Jews learn about Shariah

Jews learn about Shariah

Twenty Pittsburgh attorneys, including many Jews, turned out Monday, Feb. 27, to learn about Shariah law in a one-time, three-hour course offered by the Agency for Jewish Learning, in partnership with the Pittsburgh Area Jewish Committee.

The course, which offered continuing legal education credit to its attendees, featured guest lecturer Haider Ala Hamoudi, assistant professor of law at the University of Pittsburgh Law School, and Rabbi Scott Aaron, community scholar at the AJL.

The course was intended to clear up “a lot of misconceptions about Shariah as a legal system,” Aaron said.

For instance, “Most Americans encounter Shariah only through the media, when some extremist issues a fatwa justifying the murder of innocents as an act of Jihad or permitting ‘honor killings’ of women for embarrassing their families,” Aaron said. “This kind of sensationalist perception overshadows the reality that Shariah is a rich, diverse and nuanced legal system for daily Islamic life in much the same way that Halacha is for daily Jewish life.”

In fact, Aaron sees several parallels between Halacha and Shariah:

• Both historically developed in close physical and geographic proximity to each other in a “state of symbiosis;”

•  Both are relevant to all areas of human behavior;

•  Both distinguish between areas associated with religious ritual and those relating to private law; and

• Both distinguish between matters concerning man and God and matters concerning interpersonal relations.

“In the United States, the parallels between Shariah and Halacha have much to teach us about what we historically have in common between our two ancient communities, which can in turn be used to build a dialogue between our two American communities,” Aaron said.  There is a parallel in our shared American immigrant experience that can be informative as well; 100 years ago we were the immigrants and American Judaism developed along denominational paths in response to our immigration and Americanization experience.  Now, the Muslims are immigrating here and need to develop their own American Islam in response to their immigration and Americanization experience.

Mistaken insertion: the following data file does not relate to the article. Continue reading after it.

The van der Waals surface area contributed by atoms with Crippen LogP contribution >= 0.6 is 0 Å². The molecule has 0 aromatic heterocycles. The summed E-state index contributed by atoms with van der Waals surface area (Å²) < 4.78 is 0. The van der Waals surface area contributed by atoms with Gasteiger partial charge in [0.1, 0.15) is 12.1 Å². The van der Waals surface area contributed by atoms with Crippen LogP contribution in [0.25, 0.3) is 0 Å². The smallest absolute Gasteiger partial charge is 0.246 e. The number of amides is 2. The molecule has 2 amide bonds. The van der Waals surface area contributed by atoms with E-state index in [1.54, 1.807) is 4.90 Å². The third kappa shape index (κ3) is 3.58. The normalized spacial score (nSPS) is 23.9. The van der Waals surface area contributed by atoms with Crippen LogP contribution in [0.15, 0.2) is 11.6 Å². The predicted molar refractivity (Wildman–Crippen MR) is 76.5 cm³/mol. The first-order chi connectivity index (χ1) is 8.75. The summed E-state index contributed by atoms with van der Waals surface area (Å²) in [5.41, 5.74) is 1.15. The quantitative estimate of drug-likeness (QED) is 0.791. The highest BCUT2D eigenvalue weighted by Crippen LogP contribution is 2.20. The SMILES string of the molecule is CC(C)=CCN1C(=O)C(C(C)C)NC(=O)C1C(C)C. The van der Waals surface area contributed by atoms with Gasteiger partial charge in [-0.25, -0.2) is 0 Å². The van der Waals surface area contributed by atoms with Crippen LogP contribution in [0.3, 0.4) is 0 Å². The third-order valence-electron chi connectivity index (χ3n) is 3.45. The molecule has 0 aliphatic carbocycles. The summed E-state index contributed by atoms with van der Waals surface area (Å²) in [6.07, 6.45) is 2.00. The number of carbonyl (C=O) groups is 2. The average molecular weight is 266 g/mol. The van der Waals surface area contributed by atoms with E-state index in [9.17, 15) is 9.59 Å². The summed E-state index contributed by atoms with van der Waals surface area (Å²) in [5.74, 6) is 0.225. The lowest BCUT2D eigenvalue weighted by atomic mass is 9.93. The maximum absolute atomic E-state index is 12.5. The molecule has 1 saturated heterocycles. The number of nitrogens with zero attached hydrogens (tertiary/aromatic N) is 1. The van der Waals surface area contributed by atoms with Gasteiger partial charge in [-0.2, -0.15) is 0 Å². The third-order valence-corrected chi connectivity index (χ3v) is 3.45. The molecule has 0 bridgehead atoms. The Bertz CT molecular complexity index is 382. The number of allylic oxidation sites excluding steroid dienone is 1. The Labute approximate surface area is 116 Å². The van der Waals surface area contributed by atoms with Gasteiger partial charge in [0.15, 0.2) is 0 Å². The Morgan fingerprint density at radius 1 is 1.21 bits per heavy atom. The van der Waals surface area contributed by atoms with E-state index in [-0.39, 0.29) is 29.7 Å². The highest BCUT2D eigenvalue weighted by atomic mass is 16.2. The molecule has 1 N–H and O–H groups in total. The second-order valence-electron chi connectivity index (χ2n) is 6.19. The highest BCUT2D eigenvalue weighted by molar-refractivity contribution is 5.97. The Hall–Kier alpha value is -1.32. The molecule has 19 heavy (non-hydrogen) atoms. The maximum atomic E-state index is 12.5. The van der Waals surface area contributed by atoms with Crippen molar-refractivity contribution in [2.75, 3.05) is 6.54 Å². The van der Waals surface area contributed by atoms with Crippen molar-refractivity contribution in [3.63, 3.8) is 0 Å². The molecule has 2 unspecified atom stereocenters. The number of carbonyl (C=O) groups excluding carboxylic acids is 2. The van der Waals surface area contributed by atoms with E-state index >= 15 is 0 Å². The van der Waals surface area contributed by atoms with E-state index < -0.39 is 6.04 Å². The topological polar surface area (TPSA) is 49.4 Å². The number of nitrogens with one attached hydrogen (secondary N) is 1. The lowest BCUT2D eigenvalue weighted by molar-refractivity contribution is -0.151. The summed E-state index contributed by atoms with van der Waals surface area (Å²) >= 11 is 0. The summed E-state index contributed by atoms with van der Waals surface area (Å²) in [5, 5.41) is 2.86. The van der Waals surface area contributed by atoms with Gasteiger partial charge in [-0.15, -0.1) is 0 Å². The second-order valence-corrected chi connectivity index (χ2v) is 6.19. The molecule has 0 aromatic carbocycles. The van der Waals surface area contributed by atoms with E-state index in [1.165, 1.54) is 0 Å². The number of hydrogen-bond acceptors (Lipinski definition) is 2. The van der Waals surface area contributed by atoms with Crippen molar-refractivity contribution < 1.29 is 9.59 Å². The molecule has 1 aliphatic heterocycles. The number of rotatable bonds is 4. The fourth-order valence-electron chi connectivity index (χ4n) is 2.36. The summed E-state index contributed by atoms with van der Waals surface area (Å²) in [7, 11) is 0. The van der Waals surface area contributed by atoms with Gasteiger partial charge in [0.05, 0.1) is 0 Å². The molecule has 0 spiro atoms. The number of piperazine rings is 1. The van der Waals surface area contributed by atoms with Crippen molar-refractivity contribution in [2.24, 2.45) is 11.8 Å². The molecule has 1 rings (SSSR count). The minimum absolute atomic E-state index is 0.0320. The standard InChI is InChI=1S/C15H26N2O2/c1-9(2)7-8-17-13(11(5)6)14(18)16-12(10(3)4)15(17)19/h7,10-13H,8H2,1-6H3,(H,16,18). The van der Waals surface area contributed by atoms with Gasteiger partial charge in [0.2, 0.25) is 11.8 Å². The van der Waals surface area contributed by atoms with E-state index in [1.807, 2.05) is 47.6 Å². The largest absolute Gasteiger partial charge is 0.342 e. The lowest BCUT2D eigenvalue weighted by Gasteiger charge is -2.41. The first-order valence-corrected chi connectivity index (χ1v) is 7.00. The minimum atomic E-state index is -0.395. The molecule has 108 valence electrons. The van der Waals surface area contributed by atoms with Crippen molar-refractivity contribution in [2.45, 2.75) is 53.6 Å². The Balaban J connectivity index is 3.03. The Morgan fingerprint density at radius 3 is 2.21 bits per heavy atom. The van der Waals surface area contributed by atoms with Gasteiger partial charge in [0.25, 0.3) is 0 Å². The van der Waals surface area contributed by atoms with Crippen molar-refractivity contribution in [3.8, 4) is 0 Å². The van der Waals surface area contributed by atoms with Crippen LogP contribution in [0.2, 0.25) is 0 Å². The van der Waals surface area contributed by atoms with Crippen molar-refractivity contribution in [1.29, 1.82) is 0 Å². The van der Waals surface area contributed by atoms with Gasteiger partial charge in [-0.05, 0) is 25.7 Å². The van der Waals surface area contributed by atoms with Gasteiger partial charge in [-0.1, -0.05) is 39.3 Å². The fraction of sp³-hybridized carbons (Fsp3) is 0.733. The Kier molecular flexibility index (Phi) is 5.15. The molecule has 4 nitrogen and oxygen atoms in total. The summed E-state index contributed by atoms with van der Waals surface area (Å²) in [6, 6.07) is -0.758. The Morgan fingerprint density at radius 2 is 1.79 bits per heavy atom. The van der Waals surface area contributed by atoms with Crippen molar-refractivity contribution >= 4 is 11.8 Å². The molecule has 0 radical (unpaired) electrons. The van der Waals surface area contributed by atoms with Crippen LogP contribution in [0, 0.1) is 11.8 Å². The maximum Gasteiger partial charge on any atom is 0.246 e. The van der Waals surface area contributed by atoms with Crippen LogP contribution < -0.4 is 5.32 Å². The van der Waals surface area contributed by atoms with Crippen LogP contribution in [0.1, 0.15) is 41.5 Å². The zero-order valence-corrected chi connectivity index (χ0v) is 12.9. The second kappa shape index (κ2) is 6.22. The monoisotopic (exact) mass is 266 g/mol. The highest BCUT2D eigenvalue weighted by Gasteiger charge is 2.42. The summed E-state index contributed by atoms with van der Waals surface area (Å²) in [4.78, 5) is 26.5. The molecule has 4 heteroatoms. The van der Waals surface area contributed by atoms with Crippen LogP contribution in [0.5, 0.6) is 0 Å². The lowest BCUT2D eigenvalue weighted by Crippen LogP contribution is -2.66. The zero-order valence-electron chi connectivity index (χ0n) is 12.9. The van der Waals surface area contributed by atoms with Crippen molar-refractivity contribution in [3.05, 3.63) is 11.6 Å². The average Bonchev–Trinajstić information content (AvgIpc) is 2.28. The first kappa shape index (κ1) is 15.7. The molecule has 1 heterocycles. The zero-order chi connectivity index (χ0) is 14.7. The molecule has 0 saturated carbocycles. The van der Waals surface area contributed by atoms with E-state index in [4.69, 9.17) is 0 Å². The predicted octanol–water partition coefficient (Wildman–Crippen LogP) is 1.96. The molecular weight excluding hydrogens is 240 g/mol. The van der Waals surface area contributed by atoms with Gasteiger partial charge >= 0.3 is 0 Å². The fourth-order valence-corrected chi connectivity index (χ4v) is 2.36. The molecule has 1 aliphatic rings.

“If we refuse to engage them along the way or hold them at arms length,” he added, “we run the risk of causing the same alienation of this minority by the majority that our own community experienced as we immigrated here.  American history teaches us that we all have much more to gain from co-existence here than alienation.”   

While Shariah is very “rules-based,” Hamoudi noted in his lecture, the Quran itself, the holy book of Islam, contains only about two dozen rules.

All other rules of Islam have derived through the centuries, Hamoudi said, through two schools of thought: discretion and reason, and Sunnah — an Islamic legal intepretation based on a chain of narrators.

“The idea that took over was that you go by not only by the Quran, but by the Sunnah,” Hamoudi said. “You can’t go by reason or discretion. You do it by a chain of narrators. You try to locate someone who heard from someone who heard from someone who heard from someone who heard from the prophet.”

The problems inherent in this system are obvious, according to Hamoudi.

“Fans of reason had a big problem with Sunnah,” he said, “because if any one of the narrators [in the chain] lies, you have made these authorities a source higher than reason.”

Hamoudi discussed other sources of Shariah law, including rules formed by a consensus among a panel of jurists.

Although there are several methods in Islam of forming and interpreting rules outside of those mandated in the Quran, “there is not a consensus on everything,” Hamoudi said. “Differing interpretations are equally valid. That kind of pluralism is embraced in Shariah.”

The embracing of pluralism in terms of defining the law in Shariah, however, has led to some problems, Hamoudi said, including confusion as to which authority one should turn.

“Disaffected and angry youth,” who do not have a community jurist to which to turn, often seek out answers on the Internet, where inappropriate interpretations are often espoused.

“This is really a crisis in Sunni Islam,” Hamudi said. “Part of our problem is bad press, but part of the problem is internal to us.”

(Toby Tabachnick can be reached at

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